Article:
And you have limited bandwidth for your marketing, so you must choose wisely.
If you haven’t already, review your marketing activities from ‘22 and the first quarter of ’23. Which delivered the goods? Why not double down on these? Which did little or nothing? Why not cut them entirely?
6. You’re targeting the wrong level of the organization.
Another truth: The higher someone is on the org chart, the more money they can spend (and the easier it is for them to get a project approved).
Higher-value projects are approved higher on the org chart.
Think “one level up.” If you’re currently working with brand managers, make it a strategic priority to identify what their directors need.
Another angle: Start with your offer and identify how you can pack more value into it. Conduct this exercise at least twice a year.
7. Your pricing is too low.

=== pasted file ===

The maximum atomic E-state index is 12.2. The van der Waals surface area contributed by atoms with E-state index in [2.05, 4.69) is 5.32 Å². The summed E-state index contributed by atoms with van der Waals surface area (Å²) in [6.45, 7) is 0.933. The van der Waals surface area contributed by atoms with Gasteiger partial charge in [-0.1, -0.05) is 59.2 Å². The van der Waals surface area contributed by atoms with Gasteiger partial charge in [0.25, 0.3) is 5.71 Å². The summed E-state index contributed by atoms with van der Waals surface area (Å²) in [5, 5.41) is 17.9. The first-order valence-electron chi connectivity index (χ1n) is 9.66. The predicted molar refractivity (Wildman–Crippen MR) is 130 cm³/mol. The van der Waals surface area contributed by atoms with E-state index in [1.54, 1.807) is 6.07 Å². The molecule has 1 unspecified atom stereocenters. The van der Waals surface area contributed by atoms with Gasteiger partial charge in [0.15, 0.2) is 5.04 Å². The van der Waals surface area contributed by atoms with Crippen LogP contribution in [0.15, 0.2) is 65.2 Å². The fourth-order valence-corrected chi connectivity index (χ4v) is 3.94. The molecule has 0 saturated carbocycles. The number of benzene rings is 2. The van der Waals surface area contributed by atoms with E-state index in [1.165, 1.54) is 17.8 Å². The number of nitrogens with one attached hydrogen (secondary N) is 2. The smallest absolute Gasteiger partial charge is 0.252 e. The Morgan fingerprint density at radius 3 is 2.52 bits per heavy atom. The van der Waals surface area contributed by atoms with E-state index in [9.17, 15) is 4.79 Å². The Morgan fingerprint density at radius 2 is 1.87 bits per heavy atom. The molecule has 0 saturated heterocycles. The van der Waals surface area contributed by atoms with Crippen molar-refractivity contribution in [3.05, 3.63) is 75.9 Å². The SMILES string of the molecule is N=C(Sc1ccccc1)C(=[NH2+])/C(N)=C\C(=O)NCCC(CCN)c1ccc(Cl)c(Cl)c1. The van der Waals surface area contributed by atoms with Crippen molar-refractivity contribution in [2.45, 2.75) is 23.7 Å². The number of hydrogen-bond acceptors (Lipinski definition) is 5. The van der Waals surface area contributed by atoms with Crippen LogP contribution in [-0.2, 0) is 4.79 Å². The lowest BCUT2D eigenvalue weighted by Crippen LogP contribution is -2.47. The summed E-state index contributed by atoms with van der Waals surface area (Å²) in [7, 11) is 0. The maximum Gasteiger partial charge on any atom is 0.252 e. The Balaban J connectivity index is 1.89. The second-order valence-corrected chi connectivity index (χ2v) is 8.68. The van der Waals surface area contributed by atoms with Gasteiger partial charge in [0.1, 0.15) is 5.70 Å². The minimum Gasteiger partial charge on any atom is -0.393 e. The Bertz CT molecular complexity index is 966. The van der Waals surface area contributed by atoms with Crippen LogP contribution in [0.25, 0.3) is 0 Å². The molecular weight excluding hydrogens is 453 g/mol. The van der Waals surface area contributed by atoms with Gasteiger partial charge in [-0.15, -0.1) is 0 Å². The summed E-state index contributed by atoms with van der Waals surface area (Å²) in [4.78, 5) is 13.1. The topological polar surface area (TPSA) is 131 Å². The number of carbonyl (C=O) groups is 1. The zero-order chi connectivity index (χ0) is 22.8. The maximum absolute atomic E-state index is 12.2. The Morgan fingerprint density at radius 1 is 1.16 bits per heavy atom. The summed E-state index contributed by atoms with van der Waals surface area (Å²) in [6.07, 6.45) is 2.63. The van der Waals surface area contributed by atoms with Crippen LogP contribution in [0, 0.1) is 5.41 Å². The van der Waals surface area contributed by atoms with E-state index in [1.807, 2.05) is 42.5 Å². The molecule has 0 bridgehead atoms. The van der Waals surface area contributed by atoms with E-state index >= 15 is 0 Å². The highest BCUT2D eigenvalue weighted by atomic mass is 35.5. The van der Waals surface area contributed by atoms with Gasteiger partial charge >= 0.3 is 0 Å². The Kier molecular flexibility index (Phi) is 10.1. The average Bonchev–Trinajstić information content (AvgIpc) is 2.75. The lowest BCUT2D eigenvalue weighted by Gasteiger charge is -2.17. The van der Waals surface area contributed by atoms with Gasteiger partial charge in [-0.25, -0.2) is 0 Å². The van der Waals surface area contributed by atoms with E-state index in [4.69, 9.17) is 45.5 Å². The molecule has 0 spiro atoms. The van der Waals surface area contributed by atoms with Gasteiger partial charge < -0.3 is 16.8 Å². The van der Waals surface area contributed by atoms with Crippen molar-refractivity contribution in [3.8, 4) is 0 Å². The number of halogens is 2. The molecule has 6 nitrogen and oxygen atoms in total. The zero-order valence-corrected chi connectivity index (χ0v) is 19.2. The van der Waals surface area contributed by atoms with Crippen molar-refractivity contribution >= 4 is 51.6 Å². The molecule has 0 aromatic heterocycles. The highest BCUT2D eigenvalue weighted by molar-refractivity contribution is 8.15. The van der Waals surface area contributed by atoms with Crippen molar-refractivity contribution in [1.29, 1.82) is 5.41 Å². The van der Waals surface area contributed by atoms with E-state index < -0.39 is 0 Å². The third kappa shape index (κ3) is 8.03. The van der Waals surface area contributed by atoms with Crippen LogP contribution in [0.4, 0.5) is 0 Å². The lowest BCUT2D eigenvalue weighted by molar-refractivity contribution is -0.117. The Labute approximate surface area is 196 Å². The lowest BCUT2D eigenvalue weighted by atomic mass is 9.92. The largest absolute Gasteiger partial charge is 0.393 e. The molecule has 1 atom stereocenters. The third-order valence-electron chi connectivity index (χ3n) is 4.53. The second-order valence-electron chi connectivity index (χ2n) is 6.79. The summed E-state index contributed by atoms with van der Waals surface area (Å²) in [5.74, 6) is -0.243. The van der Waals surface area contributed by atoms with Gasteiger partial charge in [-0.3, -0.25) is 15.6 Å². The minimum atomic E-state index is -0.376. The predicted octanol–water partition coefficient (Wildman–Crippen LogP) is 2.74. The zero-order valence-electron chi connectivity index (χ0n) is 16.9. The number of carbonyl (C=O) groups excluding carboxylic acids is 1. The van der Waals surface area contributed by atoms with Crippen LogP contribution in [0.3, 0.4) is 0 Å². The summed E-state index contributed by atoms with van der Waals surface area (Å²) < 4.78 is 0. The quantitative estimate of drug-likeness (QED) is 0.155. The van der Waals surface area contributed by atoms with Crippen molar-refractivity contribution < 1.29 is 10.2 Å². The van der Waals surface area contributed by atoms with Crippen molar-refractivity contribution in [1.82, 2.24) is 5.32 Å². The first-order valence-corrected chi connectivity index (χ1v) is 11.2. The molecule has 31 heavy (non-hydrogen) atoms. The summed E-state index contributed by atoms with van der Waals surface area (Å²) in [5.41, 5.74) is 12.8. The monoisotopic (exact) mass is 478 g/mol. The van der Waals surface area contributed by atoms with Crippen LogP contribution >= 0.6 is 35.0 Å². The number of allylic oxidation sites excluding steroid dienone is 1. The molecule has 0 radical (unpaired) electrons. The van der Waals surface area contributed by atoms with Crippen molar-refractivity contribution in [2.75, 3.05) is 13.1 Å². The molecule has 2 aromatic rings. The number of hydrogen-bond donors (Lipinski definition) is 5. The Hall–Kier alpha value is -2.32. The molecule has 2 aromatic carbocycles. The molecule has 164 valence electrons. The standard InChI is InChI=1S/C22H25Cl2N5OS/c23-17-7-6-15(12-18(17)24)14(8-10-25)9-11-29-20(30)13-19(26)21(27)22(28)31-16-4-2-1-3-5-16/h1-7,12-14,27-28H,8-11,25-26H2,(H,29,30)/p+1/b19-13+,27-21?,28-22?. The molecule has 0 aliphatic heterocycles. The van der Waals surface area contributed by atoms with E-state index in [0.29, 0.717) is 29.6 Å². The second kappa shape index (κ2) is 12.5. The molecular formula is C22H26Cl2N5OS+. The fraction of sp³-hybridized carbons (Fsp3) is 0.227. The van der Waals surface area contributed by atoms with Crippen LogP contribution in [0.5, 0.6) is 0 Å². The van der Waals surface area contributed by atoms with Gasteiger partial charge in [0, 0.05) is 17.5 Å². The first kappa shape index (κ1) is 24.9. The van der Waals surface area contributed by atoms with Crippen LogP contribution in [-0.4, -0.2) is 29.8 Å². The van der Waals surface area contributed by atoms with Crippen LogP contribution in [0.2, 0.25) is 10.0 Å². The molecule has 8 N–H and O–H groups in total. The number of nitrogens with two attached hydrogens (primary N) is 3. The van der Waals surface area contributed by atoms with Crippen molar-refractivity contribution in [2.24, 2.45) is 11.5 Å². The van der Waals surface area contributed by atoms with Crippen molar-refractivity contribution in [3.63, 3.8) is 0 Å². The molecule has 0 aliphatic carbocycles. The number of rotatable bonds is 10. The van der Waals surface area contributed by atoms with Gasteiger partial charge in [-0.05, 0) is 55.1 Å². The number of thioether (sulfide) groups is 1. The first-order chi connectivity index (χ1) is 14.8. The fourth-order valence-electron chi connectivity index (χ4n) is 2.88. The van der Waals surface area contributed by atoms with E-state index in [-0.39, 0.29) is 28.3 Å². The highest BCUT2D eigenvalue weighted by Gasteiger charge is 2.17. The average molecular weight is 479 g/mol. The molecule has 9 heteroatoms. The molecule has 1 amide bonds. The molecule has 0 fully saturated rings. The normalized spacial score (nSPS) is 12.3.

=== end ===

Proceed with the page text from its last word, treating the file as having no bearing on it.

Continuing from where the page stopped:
Pricing sends a signal. Only the worst clients want “the cheapest option, quality be damned.” Don’t send even one signal that you’re that person.
Maintain a working knowledge of how your rates compare in your specialty, niche, and geography. And a tip from experience: If you’re not losing ~20% of your bids on price alone, your rates are probably too low.
8. Your offer is not sharp enough.
Are you clear on what you do, who you do it for, and how they benefit? Are you clear on the difference you make and the change you create? Are you solving important problems?
Do your research. When you win or lose a gig, ask why. Before you start, understand the value your client will derive. At the end of every project, revisit the value they received. Use their words to help sharpen your offer.